Introduction to Web Application Vulnerabilities
Web application vulnerabilities are glitches or imperfections found in the system. These can lead to security risks, such as cyber-attacks or data breaches. Sadly, these risks occur more often than network or asset dangers. According to a recently released Verizon report, 26% of digital invasions were caused by web application attacks. This is because web applications are connected to different networks and are accessible to users around the world.
OWASP foundation releases a compilation of the ten most serious web application security issues every year. As technology evolves, the list continually changes as certain vulnerabilities become more dangerous and others become less dangerous. This article will provide the most common application vulnerabilities based on the OWASP reports.
List of Most Common Web Application Vulnerabilities
1. SQL Injection
Injection is a type of breach that permits a third party to modify back-end SQL instructions by manipulating the user-supplied data. This happens when the user input is transmitted to an interpreter as part of a command or query and deceives the interpreter into running unintended orders and granting access to data without permission. Furthermore, the execution of the SQL command by the web application can also uncover the back-end database.
2. Cross-Site Scripting (XSS)
A cross-site scripting attack can potentially reveal a user’s information without any warning or hint of a security breach, which can have a negative impact on a business’s reputation over a long period of time.
3. Broken Authentication and Session Management
Authentication assists applications to identify and confirm users. If authentication is faulty or not working properly, it can give unauthorized users the same access level as the targeted user, developing huge security issues for the web app. Issues with authentication can give a hacker free access to the data and cause severe damage to the web application.
Taking advantage of this vulnerability, a malicious individual can take control of a user’s session, attain unauthorized entry to the system which permits both the visibility and alteration of private data. The sessions can be seized by means of stolen cookies or sessions using XSS.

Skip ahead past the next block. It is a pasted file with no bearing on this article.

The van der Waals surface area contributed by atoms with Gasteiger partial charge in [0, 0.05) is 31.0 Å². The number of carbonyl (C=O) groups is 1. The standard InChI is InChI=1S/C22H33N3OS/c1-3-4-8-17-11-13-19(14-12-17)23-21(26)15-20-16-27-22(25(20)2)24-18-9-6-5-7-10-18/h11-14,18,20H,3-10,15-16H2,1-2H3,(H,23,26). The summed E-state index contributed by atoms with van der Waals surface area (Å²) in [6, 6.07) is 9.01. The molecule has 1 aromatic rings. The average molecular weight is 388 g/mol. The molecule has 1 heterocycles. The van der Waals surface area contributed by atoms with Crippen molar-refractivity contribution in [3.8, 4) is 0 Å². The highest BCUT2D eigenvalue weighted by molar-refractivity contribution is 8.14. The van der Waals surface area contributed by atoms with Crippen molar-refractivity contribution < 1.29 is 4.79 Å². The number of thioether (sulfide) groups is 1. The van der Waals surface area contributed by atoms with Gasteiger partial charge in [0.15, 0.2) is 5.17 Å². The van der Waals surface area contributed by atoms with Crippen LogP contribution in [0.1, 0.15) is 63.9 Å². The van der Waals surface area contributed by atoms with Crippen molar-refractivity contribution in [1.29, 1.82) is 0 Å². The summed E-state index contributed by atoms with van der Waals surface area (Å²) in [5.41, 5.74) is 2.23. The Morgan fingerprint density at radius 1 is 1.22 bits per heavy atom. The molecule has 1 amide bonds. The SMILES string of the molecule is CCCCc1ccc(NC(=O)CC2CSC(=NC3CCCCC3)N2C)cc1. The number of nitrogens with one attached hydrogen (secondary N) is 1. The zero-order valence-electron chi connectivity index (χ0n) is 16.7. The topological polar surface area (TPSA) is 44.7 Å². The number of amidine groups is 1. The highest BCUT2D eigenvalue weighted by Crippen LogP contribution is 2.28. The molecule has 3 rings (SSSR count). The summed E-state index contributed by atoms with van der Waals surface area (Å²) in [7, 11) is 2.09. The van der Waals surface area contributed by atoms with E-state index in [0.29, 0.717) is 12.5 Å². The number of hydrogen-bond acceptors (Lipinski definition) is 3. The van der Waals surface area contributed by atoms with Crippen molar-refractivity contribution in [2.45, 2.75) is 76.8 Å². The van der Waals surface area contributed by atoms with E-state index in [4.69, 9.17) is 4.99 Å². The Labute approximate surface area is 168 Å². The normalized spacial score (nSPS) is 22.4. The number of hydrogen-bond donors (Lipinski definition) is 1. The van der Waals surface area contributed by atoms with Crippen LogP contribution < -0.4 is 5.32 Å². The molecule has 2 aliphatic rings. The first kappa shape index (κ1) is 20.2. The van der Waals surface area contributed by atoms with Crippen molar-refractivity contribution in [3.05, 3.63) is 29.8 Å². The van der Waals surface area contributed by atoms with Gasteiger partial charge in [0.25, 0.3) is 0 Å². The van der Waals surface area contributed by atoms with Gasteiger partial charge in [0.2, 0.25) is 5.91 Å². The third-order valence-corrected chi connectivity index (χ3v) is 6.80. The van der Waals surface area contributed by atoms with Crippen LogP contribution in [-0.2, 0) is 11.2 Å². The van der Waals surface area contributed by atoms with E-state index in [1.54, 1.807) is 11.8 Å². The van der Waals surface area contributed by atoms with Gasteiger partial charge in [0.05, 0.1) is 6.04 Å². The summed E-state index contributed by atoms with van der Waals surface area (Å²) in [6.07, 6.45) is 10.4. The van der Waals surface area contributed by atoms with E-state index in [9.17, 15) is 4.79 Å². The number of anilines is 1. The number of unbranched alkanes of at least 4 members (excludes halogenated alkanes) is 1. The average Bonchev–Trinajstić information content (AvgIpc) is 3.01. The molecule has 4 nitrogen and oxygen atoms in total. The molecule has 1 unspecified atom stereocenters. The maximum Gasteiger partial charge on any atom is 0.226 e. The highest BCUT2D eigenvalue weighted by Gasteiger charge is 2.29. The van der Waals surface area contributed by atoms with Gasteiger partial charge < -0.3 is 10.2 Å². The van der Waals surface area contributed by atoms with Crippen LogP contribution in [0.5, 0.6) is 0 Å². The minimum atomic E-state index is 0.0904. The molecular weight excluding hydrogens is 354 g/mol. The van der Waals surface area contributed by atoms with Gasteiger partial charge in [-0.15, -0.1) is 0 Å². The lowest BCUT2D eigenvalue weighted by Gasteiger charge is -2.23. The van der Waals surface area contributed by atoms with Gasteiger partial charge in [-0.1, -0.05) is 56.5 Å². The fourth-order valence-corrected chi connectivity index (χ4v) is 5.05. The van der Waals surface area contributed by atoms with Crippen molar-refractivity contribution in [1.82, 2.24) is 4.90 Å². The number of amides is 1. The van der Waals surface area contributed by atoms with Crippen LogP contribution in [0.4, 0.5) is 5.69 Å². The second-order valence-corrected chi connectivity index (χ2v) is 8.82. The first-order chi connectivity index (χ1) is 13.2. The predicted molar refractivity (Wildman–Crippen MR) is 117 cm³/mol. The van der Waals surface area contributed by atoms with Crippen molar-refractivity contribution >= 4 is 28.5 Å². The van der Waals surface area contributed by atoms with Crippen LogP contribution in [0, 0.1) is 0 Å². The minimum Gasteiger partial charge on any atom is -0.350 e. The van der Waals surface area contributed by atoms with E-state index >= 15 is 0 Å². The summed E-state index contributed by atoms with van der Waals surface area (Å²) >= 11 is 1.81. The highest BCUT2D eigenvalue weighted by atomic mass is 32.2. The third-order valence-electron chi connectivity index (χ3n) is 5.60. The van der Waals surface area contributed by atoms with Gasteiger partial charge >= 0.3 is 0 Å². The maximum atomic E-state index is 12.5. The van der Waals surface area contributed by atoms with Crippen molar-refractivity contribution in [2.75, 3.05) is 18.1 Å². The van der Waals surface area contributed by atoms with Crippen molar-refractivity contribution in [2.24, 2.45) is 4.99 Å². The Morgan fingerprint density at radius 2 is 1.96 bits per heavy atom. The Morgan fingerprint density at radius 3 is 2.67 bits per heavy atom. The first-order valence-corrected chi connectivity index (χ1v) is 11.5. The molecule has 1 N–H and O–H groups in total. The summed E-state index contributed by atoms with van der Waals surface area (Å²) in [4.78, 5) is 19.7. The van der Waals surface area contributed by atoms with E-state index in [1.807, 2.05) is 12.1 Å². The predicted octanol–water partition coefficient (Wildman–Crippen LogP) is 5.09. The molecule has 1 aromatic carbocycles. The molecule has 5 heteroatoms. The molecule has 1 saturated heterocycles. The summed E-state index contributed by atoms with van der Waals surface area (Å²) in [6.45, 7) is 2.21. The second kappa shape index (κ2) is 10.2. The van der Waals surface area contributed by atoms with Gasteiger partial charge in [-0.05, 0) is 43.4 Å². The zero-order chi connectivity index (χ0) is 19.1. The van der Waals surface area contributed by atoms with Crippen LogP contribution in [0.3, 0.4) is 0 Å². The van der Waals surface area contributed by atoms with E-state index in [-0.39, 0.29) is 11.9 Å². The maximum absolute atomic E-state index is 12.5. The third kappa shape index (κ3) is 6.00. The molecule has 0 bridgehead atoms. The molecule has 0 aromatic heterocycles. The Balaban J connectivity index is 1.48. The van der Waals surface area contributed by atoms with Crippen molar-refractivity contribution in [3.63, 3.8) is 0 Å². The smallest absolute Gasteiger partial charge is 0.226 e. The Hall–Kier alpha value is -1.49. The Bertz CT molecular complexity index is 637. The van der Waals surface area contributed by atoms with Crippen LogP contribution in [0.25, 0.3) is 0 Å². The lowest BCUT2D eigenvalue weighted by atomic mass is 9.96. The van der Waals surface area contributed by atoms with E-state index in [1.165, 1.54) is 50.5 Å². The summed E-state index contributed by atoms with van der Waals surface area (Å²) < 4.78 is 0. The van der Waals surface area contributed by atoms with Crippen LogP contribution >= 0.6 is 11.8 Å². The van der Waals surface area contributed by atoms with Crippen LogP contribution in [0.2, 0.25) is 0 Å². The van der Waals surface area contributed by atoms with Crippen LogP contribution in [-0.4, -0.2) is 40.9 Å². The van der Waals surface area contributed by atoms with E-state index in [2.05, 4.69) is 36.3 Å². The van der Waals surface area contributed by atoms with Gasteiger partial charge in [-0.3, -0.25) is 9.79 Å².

Using MFA, Generating secure passwords which are updated on a regular basis and proper timeouts configuration of the database helps prevent the authentication issues.
4. Cross-Site Request Forgery (CSRF)
A CSRF attack is triggered when an attacker encourages someone to take action on a website that they did not mean to. The user will have already logged into the web app, and it will recognize the individual and their browser as reliable. Subsequently, the malicious activities that the aggressor tricks the victim into sending a message to the web app will be executed. The inspiration for CSRF can range from silly jokes to facilitating illegal financial transactions.
5. Insecure Direct Object References
When the keys to a database or individual files are made visible to a user, it opens up a vulnerability known as insecure direct object reference. This gives the ability to attackers to use enumeration attacks and obtain access to the objects stored within, including confidential databases. Usually, there is either no authentication process or it is not working properly.
Serialized data keys that are accessible through URL parameters can be manipulated by an attacker to gain access to a database’s objects. Furthermore, an attacker can tamper with static files in order to access confidential information or the data of other users.
6. Security Misconfiguration
It is essential to set up and deploy security configurations for the application, frameworks, application server, web server, database server, and operating system. If these are adequately established, a hacker can get access to sensitive information or features without authorization.
Sometimes these issues can lead to a full-scale system breach. It is also beneficial for security to keep the software up to date. Taking advantage of this security hole, the hacker can discover the type of technology and version of the application server being used, as well as any database data, in order to launch additional attack attempts.
7. Insecure Cryptographic Storage
A widespread security flaw is Insecure Cryptographic storage, which happens when delicate data is not kept safe. Username and password, account information, medical information, credit card numbers, etc. fall into the category of sensitive data on a website.
This information is usually put away on the application database. When it is not safeguarded with encryption or hashing, it can be exposed to hackers.
Taking advantage of this security loophole, a malicious individual can take, alter unprotected data for the purpose of identity fraud, credit card fraud and other illicit activities.
8. XML External Entity (XXE) Processing
An XXE (XML External Entity) attack is when a hacker abuses the common components of XML parsers to gain access to data files remotely or on the local network, commonly leading to a Denial of Service (DoS). This malicious activity can also be employed to instigate SSRF (Server-Side Request Forgery) attacks, which compel the web application to make external, harmful requests. In addition, XXE can be used by attackers to conduct port scanning and run malicious code remotely.